There are a number of persons in society who render services to consumers but they do not produce anything tangible. They are the actors, dancers, doctors, singers, teachers, musicians, lawyers, barbers, etc. The problem arises about the inclusion of their services in national income since they do not produce tangible commodities. But as they satisfy human wants and receive payments for their services, their services are included as final goods in estimating national income.

6. Capital Gains:

The problem also arises with regard to capital gains. Capital gains arise when a capital asset such as a house, some other property, stocks or shares, etc. is sold at higher price than was paid for it at the time of purchase. Capital gains are excluded from national income because these do not arise from current economic activities. Similarly, capital losses are not taken into account while estimating national income.

7. Inventory Changes:

All inventory changes (or changes in stocks) whether positive or negative are included in national income. The procedure is to take changes in physical units of inventories for the year valued at average current prices paid for them.

The value of changes in inventories may be positive or negative which is added or subtracted from the current production of the firm. Remember, it is the change in inventories and not total inventories for the year that are taken into account in national income estimates.

8. Depreciation:

Depreciation is deducted from GNP in order to arrive at NNP. Thus depreciation lowers the national income. But the problem is of estimating the current depreciated value of, say, a machine, whose expected life is supposed to be thirty years. Firms calculate the depreciation value on the original cost of machines for their expected life. This does not solve the problem because the prices of machines change almost every year.

9. Price Changes:

National income by product method is measured by the value of final goods and services at current market prices. But prices do not remain stable. They rise or fall. When the price level rises, the national income also rises, though the national production might have fallen.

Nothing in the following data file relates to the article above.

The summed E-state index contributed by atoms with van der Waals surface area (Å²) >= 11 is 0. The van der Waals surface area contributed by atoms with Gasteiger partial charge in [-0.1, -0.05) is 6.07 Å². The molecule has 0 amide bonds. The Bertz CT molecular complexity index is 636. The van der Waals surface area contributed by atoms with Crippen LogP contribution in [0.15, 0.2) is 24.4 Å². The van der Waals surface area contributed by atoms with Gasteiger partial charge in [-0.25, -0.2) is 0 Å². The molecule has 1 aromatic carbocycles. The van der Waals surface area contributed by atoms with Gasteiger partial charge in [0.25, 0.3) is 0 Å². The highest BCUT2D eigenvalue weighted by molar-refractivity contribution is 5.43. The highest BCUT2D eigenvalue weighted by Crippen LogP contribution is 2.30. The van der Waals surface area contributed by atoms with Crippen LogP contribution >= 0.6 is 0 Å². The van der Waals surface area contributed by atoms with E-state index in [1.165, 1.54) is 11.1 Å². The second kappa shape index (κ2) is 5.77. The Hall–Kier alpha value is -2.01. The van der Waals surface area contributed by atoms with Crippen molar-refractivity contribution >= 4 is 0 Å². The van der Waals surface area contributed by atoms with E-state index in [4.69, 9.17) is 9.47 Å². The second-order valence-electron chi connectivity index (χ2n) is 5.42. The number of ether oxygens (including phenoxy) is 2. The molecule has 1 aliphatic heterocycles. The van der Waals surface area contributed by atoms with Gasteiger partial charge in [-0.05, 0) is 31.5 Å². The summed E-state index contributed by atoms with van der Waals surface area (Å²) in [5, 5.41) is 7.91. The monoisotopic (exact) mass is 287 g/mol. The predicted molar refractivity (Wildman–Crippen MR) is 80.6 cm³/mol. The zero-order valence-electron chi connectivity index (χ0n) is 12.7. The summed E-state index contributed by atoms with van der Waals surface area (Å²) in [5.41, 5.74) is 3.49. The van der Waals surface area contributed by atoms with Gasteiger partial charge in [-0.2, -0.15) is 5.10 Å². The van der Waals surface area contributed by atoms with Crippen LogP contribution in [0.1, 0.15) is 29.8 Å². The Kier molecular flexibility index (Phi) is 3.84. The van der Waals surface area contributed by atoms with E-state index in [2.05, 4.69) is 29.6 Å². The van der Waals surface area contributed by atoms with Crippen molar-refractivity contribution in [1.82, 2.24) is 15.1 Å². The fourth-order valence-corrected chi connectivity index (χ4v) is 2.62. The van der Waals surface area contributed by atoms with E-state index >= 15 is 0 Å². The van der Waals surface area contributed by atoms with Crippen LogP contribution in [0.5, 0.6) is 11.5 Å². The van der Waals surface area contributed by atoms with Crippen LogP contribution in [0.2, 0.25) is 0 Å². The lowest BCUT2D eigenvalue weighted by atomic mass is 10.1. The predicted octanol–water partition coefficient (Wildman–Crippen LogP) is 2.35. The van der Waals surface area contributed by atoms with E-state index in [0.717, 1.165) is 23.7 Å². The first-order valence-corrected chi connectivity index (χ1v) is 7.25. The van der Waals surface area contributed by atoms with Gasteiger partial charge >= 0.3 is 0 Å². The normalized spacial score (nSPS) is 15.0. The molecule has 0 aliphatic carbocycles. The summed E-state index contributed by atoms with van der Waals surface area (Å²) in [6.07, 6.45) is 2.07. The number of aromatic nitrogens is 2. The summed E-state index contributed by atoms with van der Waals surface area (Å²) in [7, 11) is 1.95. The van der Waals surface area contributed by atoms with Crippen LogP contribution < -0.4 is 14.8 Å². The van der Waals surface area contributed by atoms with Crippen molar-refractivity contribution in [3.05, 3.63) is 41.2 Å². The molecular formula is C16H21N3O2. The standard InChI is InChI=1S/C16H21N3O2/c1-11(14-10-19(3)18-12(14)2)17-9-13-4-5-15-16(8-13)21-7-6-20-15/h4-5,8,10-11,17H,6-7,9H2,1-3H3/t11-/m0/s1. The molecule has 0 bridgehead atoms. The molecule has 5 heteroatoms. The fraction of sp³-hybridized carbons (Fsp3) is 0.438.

On the contrary, with the fall in the price level, the national income also falls, though the national production might have increased. So price changes do not adequately measure national income. To solve this problem, economists calculate the real national income at a constant price level by the consumer price index.


Income method, also known as factor income method, is used to calculate all income accrued to the basic factors of production used in producing national product. Traditionally, there are four factors of production, namely land, labor, capital, and organization. Accordingly there are four factor payments, namely rent, compensation of employees, interest, and profit. There is another category of factor payment called mixed income.


These factor payments are explained as follows:

(a) Rent:

Refers to the amount payable in cash or in kind by a tenant to the landlord for using land. In national income accounting, the term rent is restricted to land and not to other goods, such as machinery.

In addition to rent, royalty is also included in national income which is defined as the amount payable to landlord for granting the leasing rights of assets that can be extracted from land, for example, coal and natural gas.

(b) Compensation of Employees:

Refer to the remuneration paid to employees in exchange of services rendered by them for producing goods and services.

Compensation of employees is divided into two parts, which are as follows:

(i) Wages and salaries:

Include remuneration given in the form of cash to employees on a daily, weekly, or monthly basis. It includes allowances, such as conveyance allowance, bonuses, commissions, rent-free accommodation, loans on low interest rates, and medical and educational expenses.

(ii) Social security contribution:

Includes remuneration provided to employers in the form of social security schemes such as insurance, pensions, and provident fund.

(c) Interest:

Refers to the amount payable by the production unit for using the borrowed money. Generally, production units borrow for making investment and households borrow for meeting consumption expenditure.

In national income accounting, interest is restricted to the payment by production units. If production units use their own savings, then the interest is payable to them in the form of imputed interest.

(d) Profits:

This refers to the amount of money earned by the owner of a production unit for his/her entrepreneurial abilities. The profits are distributed by the production unit under three heads. First is by paying income tax, called corporate profit tax.

Second is by paying dividend to shareholder. Third is the retained earnings called undistributed profits. Thus, profit Is the sum total of corporate profit tax, dividend, and retained earnings.

(e) Mixed Income:

Refers to earnings from farming enterprises, sole proprietorships, and other professions, such as medical and legal practices. In these professions, owners themselves assume the role of an entrepreneur, financier, worker and landlords. Mixed income also takes into account the income of those individuals who earn from different sources, such as wages rents on own property, and interests on own money.


National Income= Rent + Wages + Interest + Profit + Mixed Income


These steps are as follows:

1. Classifying the production units into primary, secondary, and tertiary sectors.